Pupu Rangi Nature Sanctuary
  • About the sanctuary
  • Environmental Conservation
  • Partnerships
Native Forest

The Pupu Rangi Nature Sanctuary is a not-for-profit organization dedicated to the protection of New Zealand’s native flora and fauna. Our goal is to protect and extend a vibrant ecosystem while educating others on the importance of conservation. We view ourselves as partners with our volunteers, visitors, community, and the environment.

We are not on the tourist maps and we prefer to focus on the conservation and education aspect of our work rather than on mass tourism. We host a small group of international volunteers that together learn, work, and explore this unique environment.

The Pupu Rangi Nature Sanctuary is located 250km from a crowded city, 50km from the closest supermarket, 2km from the next door neighbour, and at an arm's length from the Milky Way. In our world, seeing two cars in a day is a traffic jam and being able to live in the middle of the forest is the ultimate lifestyle.

Sustainable Living

The sanctuary is named after one of the many fascinating creatures that calls it home: the kauri snail, or, as it is named in Maori, pupurangi.

To minimize the impact on the environment, we chose not to build an ecolodge but rather borrow some tricks from pupurangi's philosophy; all structures are portable and the kitchen, showers, and the dinning hall are set-up in recycled shipping containers. Our tents are suspended from the trees and do not touch at all the forest floor.

The rain water is collected from the roof, filtered, and used for drinking, washing, and showering. We have a small herb garden so we can cook with fresh herbs. The meat that we eat is mostly organic, from cows that graze in our neighbour's paddock. We milk those cows and we also use the milk to make our own cheese, butter, and yoghurt. The honey that we eat is made by bees foraging in the native trees of our forest. We also compost and recycle as much as we possile.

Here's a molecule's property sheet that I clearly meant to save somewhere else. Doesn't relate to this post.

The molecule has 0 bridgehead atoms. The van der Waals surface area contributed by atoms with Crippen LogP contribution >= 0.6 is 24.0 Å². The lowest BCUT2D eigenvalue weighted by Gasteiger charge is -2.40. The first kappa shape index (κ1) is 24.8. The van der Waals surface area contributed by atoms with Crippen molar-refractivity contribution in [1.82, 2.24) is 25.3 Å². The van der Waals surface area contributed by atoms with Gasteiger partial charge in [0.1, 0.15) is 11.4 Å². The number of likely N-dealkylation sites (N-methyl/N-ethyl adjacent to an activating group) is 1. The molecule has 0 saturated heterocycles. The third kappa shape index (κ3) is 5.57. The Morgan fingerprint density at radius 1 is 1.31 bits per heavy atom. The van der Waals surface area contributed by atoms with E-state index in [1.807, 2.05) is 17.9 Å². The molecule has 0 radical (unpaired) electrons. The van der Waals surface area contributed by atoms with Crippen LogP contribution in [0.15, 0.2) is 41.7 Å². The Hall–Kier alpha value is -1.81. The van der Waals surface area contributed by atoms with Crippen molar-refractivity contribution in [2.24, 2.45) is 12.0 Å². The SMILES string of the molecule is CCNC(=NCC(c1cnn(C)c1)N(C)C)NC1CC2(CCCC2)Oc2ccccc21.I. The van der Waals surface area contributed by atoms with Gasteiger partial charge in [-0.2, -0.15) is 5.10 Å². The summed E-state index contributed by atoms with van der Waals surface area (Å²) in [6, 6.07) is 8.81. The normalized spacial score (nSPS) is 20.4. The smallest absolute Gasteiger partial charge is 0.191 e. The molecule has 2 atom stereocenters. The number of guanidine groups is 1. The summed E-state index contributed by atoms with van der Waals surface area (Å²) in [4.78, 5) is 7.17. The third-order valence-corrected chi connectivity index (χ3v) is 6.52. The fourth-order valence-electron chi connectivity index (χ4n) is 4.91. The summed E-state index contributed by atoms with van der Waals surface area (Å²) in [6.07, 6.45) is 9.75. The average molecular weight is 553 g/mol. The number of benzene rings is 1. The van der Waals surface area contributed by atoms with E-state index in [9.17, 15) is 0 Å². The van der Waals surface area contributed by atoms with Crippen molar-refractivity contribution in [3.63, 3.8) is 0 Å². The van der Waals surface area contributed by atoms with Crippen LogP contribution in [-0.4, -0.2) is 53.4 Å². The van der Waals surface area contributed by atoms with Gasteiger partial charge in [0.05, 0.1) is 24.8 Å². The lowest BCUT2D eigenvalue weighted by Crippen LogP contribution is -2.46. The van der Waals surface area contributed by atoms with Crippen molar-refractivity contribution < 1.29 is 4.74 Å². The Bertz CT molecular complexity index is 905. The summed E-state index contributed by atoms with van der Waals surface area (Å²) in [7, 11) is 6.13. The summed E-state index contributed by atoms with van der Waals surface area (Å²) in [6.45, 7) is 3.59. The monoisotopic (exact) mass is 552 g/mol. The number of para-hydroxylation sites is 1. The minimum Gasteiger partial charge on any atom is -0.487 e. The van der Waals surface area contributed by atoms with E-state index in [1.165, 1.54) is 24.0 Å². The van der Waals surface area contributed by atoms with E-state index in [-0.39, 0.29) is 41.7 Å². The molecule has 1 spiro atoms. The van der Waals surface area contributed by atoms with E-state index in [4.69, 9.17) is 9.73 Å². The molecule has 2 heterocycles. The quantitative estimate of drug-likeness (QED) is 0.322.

The little electricity that we use is generated by solar panels and by the occasional use of a generator. At night, we dine by candlelight and walk on paths lit by moonlight.

We do not offer all the comforts of home, but we provide days full of experiences, a clean place to sleep, hot showers, and delicious meals to be shared with friends.

Pupu Rangi Nature Sanctuary Volunteer

Nestled on the slopes of the Tutamoe peak in Northland, New Zealand, the Pupu Rangi Nature Sanctuary consists of 100 hectares of regenerating rainforest. This native forest is classified as having national significance and no logging is allowed within the sanctuary.

We are also located within a greater area in which kiwi are present and one of our long-term goals is to establish and maintain a protection area that will support twenty pairs of resident kiwi birds.

Pupu Rangi is home to other native species of trees and birds that have require active protection from introduced pests. Cows, possums, rabbits, and feral goats browse indiscriminately on young plants thus preventing the forest renewal. Possums, stoats, ferrets, and feral cats eat eggs and young bird chicks endangering the native species that are not adapted to the introduced mammalian predators. Through different techniques recommended by the Department of Conservation, we try to keep down the numbers of pests to give the seedlings and the native birds a chance to develop and mature.